an ancient church that sits high and dry on the steep bank of the River
Clwyd in Rhuddlan, Denbighshire, North Wales. It is located just a few
hundred yards from Rhuddlan Castle.
The first church in the Norman Borough of Rhuddlan was
built about 1080. A new Parish Church was built in 1301
-and this appears to have consisted of the present south nave of St Marys,
with further additions over the next two centuries making the building
that is here today. The church celebrated it's 700th. Anniversary
in the year of our Lord 2001 and a stained-glass window depicting the
Castle, the Church, the Bridge and the River Clwyd was commissioned and
During the summer months
stewards are in church to welcome visitors on Thursday afternoons.
features within the church include a tombstone of William de Freney,
Archbishop of Edessa in Syria, which was brought from the Dominican Friary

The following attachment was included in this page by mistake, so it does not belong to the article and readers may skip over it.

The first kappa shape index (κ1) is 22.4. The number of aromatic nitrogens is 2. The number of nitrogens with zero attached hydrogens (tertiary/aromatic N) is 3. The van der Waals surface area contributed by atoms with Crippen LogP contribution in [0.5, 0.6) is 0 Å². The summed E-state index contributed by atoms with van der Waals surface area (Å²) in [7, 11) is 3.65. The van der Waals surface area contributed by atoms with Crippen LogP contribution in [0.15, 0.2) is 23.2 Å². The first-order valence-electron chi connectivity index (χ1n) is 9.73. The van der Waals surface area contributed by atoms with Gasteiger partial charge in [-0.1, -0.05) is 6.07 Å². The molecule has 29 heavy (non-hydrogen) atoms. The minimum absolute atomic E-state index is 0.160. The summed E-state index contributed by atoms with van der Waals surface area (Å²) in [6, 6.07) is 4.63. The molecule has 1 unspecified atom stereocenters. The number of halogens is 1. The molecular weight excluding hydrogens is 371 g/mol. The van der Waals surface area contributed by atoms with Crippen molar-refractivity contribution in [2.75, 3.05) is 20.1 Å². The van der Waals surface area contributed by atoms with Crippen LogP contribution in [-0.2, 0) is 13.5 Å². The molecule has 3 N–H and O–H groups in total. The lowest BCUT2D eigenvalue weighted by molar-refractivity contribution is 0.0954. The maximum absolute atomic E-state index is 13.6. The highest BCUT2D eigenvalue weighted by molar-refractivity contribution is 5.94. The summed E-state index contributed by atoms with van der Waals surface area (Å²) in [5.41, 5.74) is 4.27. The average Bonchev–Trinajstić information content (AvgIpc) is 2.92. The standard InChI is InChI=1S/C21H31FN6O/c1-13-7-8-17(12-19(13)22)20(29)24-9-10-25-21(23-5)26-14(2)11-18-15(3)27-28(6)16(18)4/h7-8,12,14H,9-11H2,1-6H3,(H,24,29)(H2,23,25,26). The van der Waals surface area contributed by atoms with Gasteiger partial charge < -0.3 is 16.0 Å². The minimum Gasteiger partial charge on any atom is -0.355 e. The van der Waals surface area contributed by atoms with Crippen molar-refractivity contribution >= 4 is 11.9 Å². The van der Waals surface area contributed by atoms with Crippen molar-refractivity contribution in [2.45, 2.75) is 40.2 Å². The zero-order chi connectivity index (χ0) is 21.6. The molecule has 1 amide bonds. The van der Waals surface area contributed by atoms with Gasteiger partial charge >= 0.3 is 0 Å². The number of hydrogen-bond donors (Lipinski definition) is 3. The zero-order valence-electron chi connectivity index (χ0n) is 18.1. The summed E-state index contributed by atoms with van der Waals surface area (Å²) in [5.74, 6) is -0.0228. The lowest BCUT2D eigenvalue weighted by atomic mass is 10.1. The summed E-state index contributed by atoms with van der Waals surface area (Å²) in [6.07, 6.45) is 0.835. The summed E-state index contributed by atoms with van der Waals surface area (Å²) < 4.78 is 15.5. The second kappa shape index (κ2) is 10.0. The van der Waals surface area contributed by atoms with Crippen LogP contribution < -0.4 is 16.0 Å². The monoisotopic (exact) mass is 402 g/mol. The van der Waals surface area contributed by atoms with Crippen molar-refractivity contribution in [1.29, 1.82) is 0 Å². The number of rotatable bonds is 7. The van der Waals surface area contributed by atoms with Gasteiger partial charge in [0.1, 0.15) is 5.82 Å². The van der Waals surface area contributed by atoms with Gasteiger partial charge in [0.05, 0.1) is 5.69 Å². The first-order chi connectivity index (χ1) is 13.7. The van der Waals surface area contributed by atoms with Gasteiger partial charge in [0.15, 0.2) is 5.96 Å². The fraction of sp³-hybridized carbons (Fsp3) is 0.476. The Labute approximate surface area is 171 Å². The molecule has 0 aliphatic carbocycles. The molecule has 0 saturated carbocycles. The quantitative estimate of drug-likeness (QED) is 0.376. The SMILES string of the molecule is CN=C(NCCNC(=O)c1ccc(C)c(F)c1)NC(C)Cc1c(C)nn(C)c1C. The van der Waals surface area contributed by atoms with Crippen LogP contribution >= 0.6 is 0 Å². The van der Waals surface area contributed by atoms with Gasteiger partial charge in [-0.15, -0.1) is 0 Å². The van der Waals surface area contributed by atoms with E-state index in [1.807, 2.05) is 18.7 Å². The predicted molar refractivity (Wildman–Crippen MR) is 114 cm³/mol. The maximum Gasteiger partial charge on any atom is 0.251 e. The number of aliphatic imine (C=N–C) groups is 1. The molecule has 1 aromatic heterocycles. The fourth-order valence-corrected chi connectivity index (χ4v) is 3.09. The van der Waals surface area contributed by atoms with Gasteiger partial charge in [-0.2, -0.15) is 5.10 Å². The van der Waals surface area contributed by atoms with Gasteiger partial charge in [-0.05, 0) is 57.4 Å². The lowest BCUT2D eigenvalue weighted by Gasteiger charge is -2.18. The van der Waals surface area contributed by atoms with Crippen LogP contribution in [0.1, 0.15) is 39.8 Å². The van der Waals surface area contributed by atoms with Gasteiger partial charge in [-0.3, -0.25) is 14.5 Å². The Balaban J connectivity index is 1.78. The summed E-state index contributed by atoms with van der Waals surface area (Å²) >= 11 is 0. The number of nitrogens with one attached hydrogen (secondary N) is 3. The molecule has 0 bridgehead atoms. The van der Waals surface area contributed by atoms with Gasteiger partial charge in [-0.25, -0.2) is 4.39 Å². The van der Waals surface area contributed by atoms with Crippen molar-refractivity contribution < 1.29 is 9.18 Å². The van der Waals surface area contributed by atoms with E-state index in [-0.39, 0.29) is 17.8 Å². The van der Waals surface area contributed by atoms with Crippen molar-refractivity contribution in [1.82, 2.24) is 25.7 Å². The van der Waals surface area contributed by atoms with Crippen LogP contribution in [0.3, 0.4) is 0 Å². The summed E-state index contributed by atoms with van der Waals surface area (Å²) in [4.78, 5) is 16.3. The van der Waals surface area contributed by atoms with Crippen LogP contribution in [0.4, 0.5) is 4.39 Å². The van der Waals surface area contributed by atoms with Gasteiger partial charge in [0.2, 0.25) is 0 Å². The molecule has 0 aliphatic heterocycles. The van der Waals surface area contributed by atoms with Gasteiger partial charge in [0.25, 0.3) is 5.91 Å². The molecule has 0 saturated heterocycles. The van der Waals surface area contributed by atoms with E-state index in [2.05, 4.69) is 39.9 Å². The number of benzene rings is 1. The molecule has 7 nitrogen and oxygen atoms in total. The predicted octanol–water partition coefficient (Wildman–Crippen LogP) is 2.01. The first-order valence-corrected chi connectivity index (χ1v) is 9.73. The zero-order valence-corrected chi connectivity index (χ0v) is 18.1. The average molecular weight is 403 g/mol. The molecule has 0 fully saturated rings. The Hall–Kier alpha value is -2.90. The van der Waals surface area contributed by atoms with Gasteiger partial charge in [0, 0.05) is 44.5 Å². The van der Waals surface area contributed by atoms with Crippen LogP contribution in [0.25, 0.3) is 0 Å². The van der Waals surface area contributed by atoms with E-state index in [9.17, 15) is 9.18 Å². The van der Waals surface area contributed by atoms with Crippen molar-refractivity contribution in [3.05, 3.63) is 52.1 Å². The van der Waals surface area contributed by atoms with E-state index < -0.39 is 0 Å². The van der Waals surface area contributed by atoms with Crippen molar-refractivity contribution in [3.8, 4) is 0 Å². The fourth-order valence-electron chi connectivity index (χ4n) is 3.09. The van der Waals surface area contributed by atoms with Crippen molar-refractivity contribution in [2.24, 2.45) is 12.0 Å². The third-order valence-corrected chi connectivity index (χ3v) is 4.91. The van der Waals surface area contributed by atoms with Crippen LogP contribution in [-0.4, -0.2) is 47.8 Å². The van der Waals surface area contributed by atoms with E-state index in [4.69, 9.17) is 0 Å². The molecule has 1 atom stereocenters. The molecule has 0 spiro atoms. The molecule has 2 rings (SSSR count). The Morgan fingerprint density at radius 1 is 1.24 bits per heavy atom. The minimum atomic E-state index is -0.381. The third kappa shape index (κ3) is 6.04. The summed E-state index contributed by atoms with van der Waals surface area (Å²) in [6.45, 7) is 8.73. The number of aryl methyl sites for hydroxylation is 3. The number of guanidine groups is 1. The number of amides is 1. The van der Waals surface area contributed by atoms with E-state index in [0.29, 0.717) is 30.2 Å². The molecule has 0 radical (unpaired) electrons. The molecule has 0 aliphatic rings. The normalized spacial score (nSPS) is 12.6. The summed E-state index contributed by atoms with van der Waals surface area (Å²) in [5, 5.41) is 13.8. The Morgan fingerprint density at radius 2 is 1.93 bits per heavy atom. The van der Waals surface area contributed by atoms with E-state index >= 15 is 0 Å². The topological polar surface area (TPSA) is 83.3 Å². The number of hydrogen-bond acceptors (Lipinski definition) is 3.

at it's dissolution in 1536 (he lived about 1250-1300 and his uncle Gilbert
de Freney had been sent by St. Dominic to found the Dominican Order in
England in 1221).
There are also inscribed Biblical quotations (one
of only two sets found in Britain) dating back to about 1650. These are
in Welsh and the text is the Welsh Bible of 1620.
The building was substantially
restored in 1812 and by George Gilbert Scott in 1870. It has the appearance
of a typical 'Clwydian' or double-naved church of the late 15th Century.
Further information about St Mary's can be found here >